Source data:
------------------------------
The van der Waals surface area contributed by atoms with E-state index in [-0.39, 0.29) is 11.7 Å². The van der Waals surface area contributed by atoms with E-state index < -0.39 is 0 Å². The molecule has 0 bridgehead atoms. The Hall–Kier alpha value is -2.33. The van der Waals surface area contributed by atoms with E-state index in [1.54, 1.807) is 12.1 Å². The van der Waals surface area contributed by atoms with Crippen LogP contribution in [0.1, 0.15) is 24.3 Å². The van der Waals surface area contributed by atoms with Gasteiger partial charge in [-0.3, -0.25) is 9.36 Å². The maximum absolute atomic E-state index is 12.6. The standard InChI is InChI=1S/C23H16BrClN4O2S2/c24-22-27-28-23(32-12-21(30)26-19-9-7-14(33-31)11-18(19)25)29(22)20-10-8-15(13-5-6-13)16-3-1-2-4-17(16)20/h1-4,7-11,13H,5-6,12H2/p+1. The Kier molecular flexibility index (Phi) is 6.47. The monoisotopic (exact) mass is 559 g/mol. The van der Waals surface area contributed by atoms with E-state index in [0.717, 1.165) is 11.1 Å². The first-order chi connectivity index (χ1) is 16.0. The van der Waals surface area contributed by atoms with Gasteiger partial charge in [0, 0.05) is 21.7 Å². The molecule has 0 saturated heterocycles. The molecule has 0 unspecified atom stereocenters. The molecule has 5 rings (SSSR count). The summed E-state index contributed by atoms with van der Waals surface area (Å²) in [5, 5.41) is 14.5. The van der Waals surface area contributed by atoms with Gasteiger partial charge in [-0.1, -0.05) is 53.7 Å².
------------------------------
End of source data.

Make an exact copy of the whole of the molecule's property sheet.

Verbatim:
The van der Waals surface area contributed by atoms with E-state index in [-0.39, 0.29) is 11.7 Å². The van der Waals surface area contributed by atoms with E-state index < -0.39 is 0 Å². The molecule has 0 bridgehead atoms. The Hall–Kier alpha value is -2.33. The van der Waals surface area contributed by atoms with E-state index in [1.54, 1.807) is 12.1 Å². The van der Waals surface area contributed by atoms with Crippen LogP contribution in [0.1, 0.15) is 24.3 Å². The van der Waals surface area contributed by atoms with Gasteiger partial charge in [-0.3, -0.25) is 9.36 Å². The maximum absolute atomic E-state index is 12.6. The standard InChI is InChI=1S/C23H16BrClN4O2S2/c24-22-27-28-23(32-12-21(30)26-19-9-7-14(33-31)11-18(19)25)29(22)20-10-8-15(13-5-6-13)16-3-1-2-4-17(16)20/h1-4,7-11,13H,5-6,12H2/p+1. The Kier molecular flexibility index (Phi) is 6.47. The monoisotopic (exact) mass is 559 g/mol. The van der Waals surface area contributed by atoms with E-state index in [0.717, 1.165) is 11.1 Å². The first-order chi connectivity index (χ1) is 16.0. The van der Waals surface area contributed by atoms with Gasteiger partial charge in [0, 0.05) is 21.7 Å². The molecule has 0 saturated heterocycles. The molecule has 0 unspecified atom stereocenters. The molecule has 5 rings (SSSR count). The summed E-state index contributed by atoms with van der Waals surface area (Å²) in [5, 5.41) is 14.5. The van der Waals surface area contributed by atoms with Gasteiger partial charge in [-0.1, -0.05) is 53.7 Å².